I'll Just Check My Email, it Will Only Take a Minute . . .

Cyberslacking on the procrastination superhighway

Posted Mar 30, 2008


It's a rational decision, right? It will only take a minute to check email, clean that drawer, play one more game. Yet, a minute later we face the same choice, and hours later the thought is, "where did the day go?" Is this procrastination?

According to Jennifer Lavoie it's procrastination. Jennifer used an Internet-based survey (what else?) to collect data about Internet use and procrastination. She found that 50.7% of the respondents reported frequent Internet procrastination, and respondents spent 47% of on-line time procrastinating. Internet procrastination was positively correlated with perceiving the Internet as entertaining and a relief from stress. She also found that chronic procrastination in other areas of our lives and negative emotions such as feeling guilty or depressed were related to our online procrastination.

So, how does this happen? Jennifer explained it this way. One method to delay working toward task completion is to perceive time as segments of short intervals. Procrastination occurs when the individual justifies engaging in a minor amusement instead of committing to the task, even when the decision to work is not withdrawn. This justification is founded on the rational belief that the task can wait the few minutes while one engages in a short-term pleasure, during which time little long-term cost is experienced. This form of procrastination is easily applied to Internet use due to the fact that on-line activities typically do not require more than a few minutes to complete (e.g., viewing e-mail, searching the Internet for the day's weather). It's a rational decision over an irrationally short period of time.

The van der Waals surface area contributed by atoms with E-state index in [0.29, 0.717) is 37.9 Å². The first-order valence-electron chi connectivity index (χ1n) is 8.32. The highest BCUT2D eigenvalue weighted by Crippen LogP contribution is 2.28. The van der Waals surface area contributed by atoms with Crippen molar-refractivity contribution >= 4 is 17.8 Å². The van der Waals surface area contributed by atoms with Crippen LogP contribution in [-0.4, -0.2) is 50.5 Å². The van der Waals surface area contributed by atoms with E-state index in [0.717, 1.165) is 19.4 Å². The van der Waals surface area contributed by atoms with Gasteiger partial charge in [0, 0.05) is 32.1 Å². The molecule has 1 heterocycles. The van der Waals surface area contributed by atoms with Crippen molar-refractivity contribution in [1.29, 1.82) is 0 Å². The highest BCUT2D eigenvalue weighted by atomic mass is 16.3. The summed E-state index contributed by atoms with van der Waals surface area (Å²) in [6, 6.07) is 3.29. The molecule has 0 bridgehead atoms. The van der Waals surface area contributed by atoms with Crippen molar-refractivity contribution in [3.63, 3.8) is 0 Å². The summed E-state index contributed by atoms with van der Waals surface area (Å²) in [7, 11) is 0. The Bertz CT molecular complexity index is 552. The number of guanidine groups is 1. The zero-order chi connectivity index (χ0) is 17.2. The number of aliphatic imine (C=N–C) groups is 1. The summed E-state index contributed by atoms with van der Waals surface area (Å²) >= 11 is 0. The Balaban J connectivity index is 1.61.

The Internet is an especially risky instrument for idleness given this type of time fragmentation because this technology encompasses the properties that place the user at risk for procrastination: speed, accessibility, and "tip-of-your-fingers" convenience. There exists a particular attractiveness inherent to digital indulgences given that the pleasurable distraction is brief and can be ceased, at least ostensibly, by an act of one's volition or will. Rationalizations such as "Just one more game" or "I'm just checking my e-mail" are easily justified when perceiving time in short intervals because engaging in quick, minor distractions does not seem harmful relative to completing work.

The same thing can happen with so many other minor tasks. I've heard people describe the situation where they say, "it will only take a minute" as they think about wiping up a minor spill in the fridge, and this turns into a few hours of full-fledged kitchen cleaning (instead of continuing work on some pressing project).

Do you procrastinate online? Is it a problem? Why? Why not? If so, what, if anything, do you do about it?